5. 4 out of 5

    Andrew Chandler

    Most comprehensive collection of stories documenting the beginning and rise of the craft distilling. It goes beyond the fairly well known stories about Makers Mark and Absolut, and continues up to the present day trends, including the problem of successful craft distilleries amending their processes and techniques to increase volume and keep up with demand (think Titos). As interesting as it was, it was never engrossing. The author doesn't dive into the details of the various distillers he covers Most comprehensive collection of stories documenting the beginning and rise of the craft distilling. It goes beyond the fairly well known stories about Makers Mark and Absolut, and continues up to the present day trends, including the problem of successful craft distilleries amending their processes and techniques to increase volume and keep up with demand (think Titos). As interesting as it was, it was never engrossing. The author doesn't dive into the details of the various distillers he covers, providing a surface level knowledge that many who would pick up this book would already know. Beyond that, research for this book seemed to be based on interviews with other media sources available online instead of new interviews for the book. A couple of factual errors pop up. Put together, I get the sense that this book was put together quickly. The author is also overly protective of the craft distilling business and the dark side of the business: successful distillers that most likely are no longer producing a handmade, craft product, faux distillers that merely buy their alcohol in bulk from another distiller and rebottle it to give the impression that it was craft distilled (very common with craft whiskeys), and the fact that marketing and not quality is what allows for the these spirits to sell at high prices. Acitelli dismisses most of these issues, and an honest discussion on this would have really made the book special.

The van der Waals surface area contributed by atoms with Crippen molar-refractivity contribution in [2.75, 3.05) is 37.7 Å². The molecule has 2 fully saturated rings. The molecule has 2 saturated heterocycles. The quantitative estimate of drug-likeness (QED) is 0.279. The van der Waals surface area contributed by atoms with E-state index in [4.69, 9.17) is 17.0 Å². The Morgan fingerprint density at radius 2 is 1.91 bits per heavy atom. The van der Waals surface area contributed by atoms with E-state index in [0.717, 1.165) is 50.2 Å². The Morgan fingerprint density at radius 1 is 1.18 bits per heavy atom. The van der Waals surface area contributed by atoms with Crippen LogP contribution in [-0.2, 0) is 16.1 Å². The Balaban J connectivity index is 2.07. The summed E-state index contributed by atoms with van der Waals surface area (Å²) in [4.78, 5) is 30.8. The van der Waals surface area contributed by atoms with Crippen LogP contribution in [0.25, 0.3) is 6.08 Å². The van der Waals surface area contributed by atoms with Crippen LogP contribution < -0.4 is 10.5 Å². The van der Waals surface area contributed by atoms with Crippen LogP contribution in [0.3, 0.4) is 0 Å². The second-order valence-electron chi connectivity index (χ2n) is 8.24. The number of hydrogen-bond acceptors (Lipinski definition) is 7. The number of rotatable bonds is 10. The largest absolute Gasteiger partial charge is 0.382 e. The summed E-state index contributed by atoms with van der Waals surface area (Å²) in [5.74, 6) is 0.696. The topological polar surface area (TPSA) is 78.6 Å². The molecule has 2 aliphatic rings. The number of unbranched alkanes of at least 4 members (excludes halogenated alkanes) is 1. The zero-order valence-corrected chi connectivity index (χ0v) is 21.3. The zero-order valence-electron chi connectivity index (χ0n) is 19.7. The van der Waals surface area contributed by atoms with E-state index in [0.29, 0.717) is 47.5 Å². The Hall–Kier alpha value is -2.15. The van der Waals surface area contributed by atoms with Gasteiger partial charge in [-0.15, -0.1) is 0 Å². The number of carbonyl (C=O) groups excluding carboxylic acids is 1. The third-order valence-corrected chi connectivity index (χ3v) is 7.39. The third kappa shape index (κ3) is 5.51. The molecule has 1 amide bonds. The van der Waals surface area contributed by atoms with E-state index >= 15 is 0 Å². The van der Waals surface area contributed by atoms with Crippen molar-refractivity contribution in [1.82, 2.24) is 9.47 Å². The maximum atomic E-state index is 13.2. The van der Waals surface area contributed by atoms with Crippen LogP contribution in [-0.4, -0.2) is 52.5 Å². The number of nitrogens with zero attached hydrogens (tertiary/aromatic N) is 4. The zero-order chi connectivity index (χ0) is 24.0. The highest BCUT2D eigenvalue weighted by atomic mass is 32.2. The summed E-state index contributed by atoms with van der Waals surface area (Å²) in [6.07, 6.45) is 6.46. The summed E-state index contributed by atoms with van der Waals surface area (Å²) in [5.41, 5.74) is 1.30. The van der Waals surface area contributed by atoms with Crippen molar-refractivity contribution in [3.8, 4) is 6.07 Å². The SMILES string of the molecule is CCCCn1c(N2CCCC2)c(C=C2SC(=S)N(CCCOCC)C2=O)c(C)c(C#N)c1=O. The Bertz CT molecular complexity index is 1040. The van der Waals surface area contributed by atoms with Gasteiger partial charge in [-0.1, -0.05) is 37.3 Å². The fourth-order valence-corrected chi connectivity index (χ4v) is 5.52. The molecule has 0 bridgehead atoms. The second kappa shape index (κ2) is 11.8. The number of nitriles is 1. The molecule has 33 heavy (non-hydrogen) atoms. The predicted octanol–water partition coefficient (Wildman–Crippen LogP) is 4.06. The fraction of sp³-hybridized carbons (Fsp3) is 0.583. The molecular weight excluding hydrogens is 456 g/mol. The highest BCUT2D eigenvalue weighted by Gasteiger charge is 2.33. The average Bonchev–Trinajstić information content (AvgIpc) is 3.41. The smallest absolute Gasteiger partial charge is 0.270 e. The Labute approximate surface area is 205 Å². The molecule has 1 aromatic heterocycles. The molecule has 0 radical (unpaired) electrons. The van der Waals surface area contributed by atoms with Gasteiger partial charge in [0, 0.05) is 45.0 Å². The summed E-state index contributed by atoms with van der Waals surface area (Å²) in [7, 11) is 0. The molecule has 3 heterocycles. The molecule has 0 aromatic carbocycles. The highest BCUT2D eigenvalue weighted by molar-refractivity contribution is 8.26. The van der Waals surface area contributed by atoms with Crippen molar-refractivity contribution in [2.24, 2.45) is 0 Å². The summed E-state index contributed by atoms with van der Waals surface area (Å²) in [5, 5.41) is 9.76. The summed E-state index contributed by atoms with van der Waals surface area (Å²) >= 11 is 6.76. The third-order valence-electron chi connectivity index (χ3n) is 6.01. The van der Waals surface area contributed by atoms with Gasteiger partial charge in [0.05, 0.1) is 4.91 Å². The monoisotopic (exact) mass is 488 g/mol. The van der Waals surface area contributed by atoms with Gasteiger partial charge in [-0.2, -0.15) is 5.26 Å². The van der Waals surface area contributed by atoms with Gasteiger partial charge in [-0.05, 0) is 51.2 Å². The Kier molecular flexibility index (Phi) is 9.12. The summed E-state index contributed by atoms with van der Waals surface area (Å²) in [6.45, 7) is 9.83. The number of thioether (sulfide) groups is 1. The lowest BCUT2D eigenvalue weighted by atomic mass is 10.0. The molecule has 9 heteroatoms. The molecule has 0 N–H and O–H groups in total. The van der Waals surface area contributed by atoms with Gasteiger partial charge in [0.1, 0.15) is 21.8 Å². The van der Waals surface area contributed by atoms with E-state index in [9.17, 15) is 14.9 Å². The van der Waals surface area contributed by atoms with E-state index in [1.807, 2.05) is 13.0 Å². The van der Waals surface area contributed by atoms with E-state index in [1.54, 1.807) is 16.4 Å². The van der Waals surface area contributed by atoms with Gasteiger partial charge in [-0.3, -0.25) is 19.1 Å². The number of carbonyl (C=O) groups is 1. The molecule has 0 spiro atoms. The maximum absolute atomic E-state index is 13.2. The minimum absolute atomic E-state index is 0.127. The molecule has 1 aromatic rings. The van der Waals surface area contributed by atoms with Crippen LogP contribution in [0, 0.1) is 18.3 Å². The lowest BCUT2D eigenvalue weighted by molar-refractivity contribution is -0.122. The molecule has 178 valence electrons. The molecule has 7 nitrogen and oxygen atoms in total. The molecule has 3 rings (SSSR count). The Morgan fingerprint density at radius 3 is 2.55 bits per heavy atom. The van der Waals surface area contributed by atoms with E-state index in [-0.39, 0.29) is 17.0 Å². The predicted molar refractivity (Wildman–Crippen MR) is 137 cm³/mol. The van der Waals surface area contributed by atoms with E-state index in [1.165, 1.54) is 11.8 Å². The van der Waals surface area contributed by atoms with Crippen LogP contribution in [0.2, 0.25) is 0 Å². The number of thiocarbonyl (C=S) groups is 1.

6. 4 out of 5

    Stephen Crawford

    This book is fantastic - getting to hear the beginnings of multiple famous distilleries (like St. George) that I love is great. If you want a good overview of the origins of our modern spirits market, this is a great primer. The only downside to this very fun and accessible book - and the reason I gave it four stars - is because the author sometimes repeats the same information in successive chapters. After hearing about the spirits crash in the 80s for the fifth time in five chapters, I got pret This book is fantastic - getting to hear the beginnings of multiple famous distilleries (like St. George) that I love is great. If you want a good overview of the origins of our modern spirits market, this is a great primer. The only downside to this very fun and accessible book - and the reason I gave it four stars - is because the author sometimes repeats the same information in successive chapters. After hearing about the spirits crash in the 80s for the fifth time in five chapters, I got pretty exasperated. P.S. By the end I hope you hate Samuel Adams as much as I do.